The Americans were up 3-0 just 12:35 into the first period of the final preliminary-round game against Canada. Then, right after U.S. forward Matt Rust jumped out of the penalty box, defenseman Blake Kessel replaced him after he flipped the puck over the glass, drawing a delay-of-game penalty.

Just like that, it became the John Tavares show, as the tournament MVP scored twice in a 48-second span and ended the night with a hat trick as Canada revived its fading hopes with a 7-4 victory.

Two nights later came the miracle Slovaks.

While the U.S.-Canada game drew all the attention on New Year's Eve, Slovakia had saved its tournament by tying their game with Finland midway through the third period and then winning in a shootout to advance to the quarterfinals. Two days later, the Slovaks were supposed to be a speed bump on the U.S. path to the medal round.

Funny how things work out.

An unknown, mullet-sporting goalie named Jaroslav Janus stole the World Junior spotlight and single-handedly stole the game for his team. Janus was the Roman god of doors, and on this night, this god was not on the American side as Slovakia won 5-3.

Next up was a Super Saturday possibly unmatched in international hockey history.

Janus nearly pulled another miracle out of his blocker against Sweden, helping his team take a 2-1 lead into the third period of their semifinal, but three goals in a 4:38 span midway through the third propelled Sweden into its second straight gold-medal game.

A main event, unrivaled in drama, followed. The Canada-Russia hockey rivalry goes back two generations, and Saturday night's semifinal stands alongside any other game in its storied history.

This night was more than  60 minutes of punch-counterpunch. Every time Canada scored, Russia answered with a goal of its own.

It seemed like the knockout punch was thrown when Dmitri Klopov scored his second of the game from in close with 2:20 left to play. The Drive for Five had fallen through the ice in the Rideau Canal.

But whether it was divine intervention, dumb luck or a simple bounce of the puck, Canada was rescued.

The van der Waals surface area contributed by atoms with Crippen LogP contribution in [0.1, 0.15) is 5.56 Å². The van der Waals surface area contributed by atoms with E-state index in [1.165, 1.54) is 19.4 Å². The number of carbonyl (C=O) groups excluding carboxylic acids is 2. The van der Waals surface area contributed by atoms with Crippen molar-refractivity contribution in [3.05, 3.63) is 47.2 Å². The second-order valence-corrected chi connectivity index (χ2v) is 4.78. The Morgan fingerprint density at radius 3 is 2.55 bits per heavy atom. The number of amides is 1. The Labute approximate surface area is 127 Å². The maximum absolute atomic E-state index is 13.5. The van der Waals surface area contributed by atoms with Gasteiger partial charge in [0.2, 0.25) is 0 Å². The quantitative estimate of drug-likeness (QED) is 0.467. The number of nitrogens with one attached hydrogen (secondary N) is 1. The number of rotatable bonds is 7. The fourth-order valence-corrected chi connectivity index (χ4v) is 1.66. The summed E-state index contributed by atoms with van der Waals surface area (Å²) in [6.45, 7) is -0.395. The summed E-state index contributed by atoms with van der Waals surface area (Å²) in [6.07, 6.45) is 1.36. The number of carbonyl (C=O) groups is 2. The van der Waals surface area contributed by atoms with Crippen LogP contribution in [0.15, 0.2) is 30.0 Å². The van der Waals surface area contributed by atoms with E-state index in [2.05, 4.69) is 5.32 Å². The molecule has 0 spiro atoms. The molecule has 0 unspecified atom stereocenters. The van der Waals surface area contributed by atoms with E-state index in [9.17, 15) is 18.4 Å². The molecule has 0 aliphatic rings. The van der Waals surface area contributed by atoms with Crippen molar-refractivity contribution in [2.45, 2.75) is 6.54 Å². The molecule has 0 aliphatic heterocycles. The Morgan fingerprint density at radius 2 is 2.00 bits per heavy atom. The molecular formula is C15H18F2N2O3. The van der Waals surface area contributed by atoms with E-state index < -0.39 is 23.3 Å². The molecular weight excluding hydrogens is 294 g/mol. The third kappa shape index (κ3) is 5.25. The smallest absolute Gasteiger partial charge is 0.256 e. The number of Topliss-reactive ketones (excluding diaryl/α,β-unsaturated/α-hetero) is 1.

Klopov, seeing a hat trick in the empty Canada net as time ticked down, shot the puck the length of the ice, inches wide of the blue paint. The officials called icing and brought the puck back into the Russian end.

Then Canada's youngest and smallest player, defenseman Ryan Ellis, held a puck in at the blue line. Tavares then blindly flipped a backhand into the stomach of defenseman Dmitri Kulikov. Eberle, the smallest forward, pulled out the loose puck and scored the biggest goal of his life with 5.4 seconds left to force overtime.

The Canada players screamed and cheered, and then made the ice look like a sporting-goods store hit by a tornado after Dustin Tokarski made a pair of saves to clinch the shootout win for Canada. Meanwhile, an entire hockey-loving nation exhaled.

The Russian players sat slumped on the ice, looking like the May Day tank procession had rolled right over their feet.

Russia captain Nikita Filatov said afterward, "God was on Canada's side tonight."

The wait then lasted two days -- until Canada finally, triumphantly, took home the gold medal. And if the storybook ending couldn't get any better, it was Angelo Esposito -- cut three times from national junior evaluation camps, on the fringe of being cut an unprecedented fourth time -- who scored the game-winning goal.

It wasn't just the players in the red-and-white sweaters, or the fans in Ottawa who cheered. It was an entire nation.

The same 20,000-plus fans who passed an 1,800-square foot Canadian flag around Scotiabank Place -- everyone from the suits in the suites to the shot-and-a-beer fans grabbed some flag -- stood and scream-sang O' Canada after the home team won.

The U.S. might have March Madness.

In Canada they can call it January Jubilation. Or , more simply, the World Junior Championship.

Contact Adam Kimelman at